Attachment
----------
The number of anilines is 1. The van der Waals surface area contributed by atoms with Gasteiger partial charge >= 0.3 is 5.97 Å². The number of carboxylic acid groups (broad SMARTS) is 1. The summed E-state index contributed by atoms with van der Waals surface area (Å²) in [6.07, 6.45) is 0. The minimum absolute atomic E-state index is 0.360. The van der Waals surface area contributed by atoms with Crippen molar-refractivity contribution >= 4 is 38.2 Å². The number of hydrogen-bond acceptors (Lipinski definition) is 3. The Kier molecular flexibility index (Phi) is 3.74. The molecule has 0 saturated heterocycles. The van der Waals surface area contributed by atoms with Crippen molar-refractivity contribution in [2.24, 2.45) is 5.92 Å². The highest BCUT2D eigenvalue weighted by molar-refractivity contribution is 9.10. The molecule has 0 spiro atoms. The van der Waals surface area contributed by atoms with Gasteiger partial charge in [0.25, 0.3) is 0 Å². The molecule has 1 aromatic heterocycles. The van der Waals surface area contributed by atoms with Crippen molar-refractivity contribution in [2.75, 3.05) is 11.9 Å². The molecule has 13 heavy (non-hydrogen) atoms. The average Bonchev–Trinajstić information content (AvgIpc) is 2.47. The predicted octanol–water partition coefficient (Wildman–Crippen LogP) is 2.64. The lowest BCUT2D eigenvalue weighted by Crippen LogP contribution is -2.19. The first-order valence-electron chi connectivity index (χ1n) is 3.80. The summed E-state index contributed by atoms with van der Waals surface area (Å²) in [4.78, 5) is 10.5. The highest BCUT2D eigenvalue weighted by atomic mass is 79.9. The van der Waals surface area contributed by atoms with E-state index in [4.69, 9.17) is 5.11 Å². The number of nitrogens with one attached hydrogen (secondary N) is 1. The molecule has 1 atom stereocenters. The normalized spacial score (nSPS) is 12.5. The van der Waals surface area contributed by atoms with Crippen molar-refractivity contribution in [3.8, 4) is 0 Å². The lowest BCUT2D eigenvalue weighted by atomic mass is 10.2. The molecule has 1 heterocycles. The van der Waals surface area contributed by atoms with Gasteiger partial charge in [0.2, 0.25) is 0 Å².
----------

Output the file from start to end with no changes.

The number of anilines is 1. The van der Waals surface area contributed by atoms with Gasteiger partial charge >= 0.3 is 5.97 Å². The number of carboxylic acid groups (broad SMARTS) is 1. The summed E-state index contributed by atoms with van der Waals surface area (Å²) in [6.07, 6.45) is 0. The minimum absolute atomic E-state index is 0.360. The van der Waals surface area contributed by atoms with Crippen molar-refractivity contribution >= 4 is 38.2 Å². The number of hydrogen-bond acceptors (Lipinski definition) is 3. The Kier molecular flexibility index (Phi) is 3.74. The molecule has 0 saturated heterocycles. The van der Waals surface area contributed by atoms with Crippen molar-refractivity contribution in [2.24, 2.45) is 5.92 Å². The highest BCUT2D eigenvalue weighted by molar-refractivity contribution is 9.10. The molecule has 0 spiro atoms. The van der Waals surface area contributed by atoms with Gasteiger partial charge in [0.25, 0.3) is 0 Å². The molecule has 1 aromatic heterocycles. The van der Waals surface area contributed by atoms with Crippen molar-refractivity contribution in [2.75, 3.05) is 11.9 Å². The molecule has 13 heavy (non-hydrogen) atoms. The average Bonchev–Trinajstić information content (AvgIpc) is 2.47. The predicted octanol–water partition coefficient (Wildman–Crippen LogP) is 2.64. The lowest BCUT2D eigenvalue weighted by Crippen LogP contribution is -2.19. The first-order valence-electron chi connectivity index (χ1n) is 3.80. The summed E-state index contributed by atoms with van der Waals surface area (Å²) in [4.78, 5) is 10.5. The highest BCUT2D eigenvalue weighted by atomic mass is 79.9. The van der Waals surface area contributed by atoms with E-state index in [4.69, 9.17) is 5.11 Å². The number of nitrogens with one attached hydrogen (secondary N) is 1. The molecule has 1 atom stereocenters. The normalized spacial score (nSPS) is 12.5. The van der Waals surface area contributed by atoms with Crippen molar-refractivity contribution in [3.8, 4) is 0 Å². The lowest BCUT2D eigenvalue weighted by atomic mass is 10.2. The molecule has 1 heterocycles. The van der Waals surface area contributed by atoms with Gasteiger partial charge in [0.2, 0.25) is 0 Å².